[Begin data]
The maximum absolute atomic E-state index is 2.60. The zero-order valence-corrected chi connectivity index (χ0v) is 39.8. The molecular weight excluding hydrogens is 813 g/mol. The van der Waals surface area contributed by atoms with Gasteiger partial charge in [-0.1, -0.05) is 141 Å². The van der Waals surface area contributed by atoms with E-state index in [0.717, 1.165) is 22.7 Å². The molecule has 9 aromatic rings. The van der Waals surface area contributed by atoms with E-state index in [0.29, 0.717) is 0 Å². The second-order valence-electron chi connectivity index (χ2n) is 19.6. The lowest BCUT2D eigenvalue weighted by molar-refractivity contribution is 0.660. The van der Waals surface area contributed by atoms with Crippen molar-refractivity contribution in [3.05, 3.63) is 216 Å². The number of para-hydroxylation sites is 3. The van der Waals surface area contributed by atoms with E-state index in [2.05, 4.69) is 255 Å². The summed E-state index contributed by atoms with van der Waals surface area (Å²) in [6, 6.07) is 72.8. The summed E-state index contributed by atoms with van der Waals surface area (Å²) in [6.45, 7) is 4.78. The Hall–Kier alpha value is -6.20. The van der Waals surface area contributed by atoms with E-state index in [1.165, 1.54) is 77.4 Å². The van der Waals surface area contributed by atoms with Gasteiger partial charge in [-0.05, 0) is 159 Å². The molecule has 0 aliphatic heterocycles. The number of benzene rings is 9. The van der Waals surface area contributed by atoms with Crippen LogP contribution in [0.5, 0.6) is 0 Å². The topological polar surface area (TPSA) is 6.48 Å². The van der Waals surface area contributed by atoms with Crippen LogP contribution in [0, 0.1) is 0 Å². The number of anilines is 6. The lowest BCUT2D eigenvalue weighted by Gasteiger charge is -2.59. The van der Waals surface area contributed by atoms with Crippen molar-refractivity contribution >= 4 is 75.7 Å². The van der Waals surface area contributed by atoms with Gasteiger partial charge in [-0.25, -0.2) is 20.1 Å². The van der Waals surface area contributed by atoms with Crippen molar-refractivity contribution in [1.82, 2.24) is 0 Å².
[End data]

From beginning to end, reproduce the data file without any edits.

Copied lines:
The maximum absolute atomic E-state index is 2.60. The zero-order valence-corrected chi connectivity index (χ0v) is 39.8. The molecular weight excluding hydrogens is 813 g/mol. The van der Waals surface area contributed by atoms with Gasteiger partial charge in [-0.1, -0.05) is 141 Å². The van der Waals surface area contributed by atoms with E-state index in [0.717, 1.165) is 22.7 Å². The molecule has 9 aromatic rings. The van der Waals surface area contributed by atoms with E-state index in [0.29, 0.717) is 0 Å². The second-order valence-electron chi connectivity index (χ2n) is 19.6. The lowest BCUT2D eigenvalue weighted by molar-refractivity contribution is 0.660. The van der Waals surface area contributed by atoms with Crippen molar-refractivity contribution in [3.05, 3.63) is 216 Å². The number of para-hydroxylation sites is 3. The van der Waals surface area contributed by atoms with E-state index in [2.05, 4.69) is 255 Å². The summed E-state index contributed by atoms with van der Waals surface area (Å²) in [6, 6.07) is 72.8. The summed E-state index contributed by atoms with van der Waals surface area (Å²) in [6.45, 7) is 4.78. The Hall–Kier alpha value is -6.20. The van der Waals surface area contributed by atoms with E-state index in [1.165, 1.54) is 77.4 Å². The van der Waals surface area contributed by atoms with Gasteiger partial charge in [-0.05, 0) is 159 Å². The molecule has 0 aliphatic heterocycles. The number of benzene rings is 9. The van der Waals surface area contributed by atoms with Crippen LogP contribution in [0.5, 0.6) is 0 Å². The topological polar surface area (TPSA) is 6.48 Å². The van der Waals surface area contributed by atoms with Crippen LogP contribution in [0, 0.1) is 0 Å². The number of anilines is 6. The lowest BCUT2D eigenvalue weighted by Gasteiger charge is -2.59. The van der Waals surface area contributed by atoms with Crippen molar-refractivity contribution >= 4 is 75.7 Å². The van der Waals surface area contributed by atoms with Gasteiger partial charge in [-0.25, -0.2) is 20.1 Å². The van der Waals surface area contributed by atoms with Crippen molar-refractivity contribution in [1.82, 2.24) is 0 Å².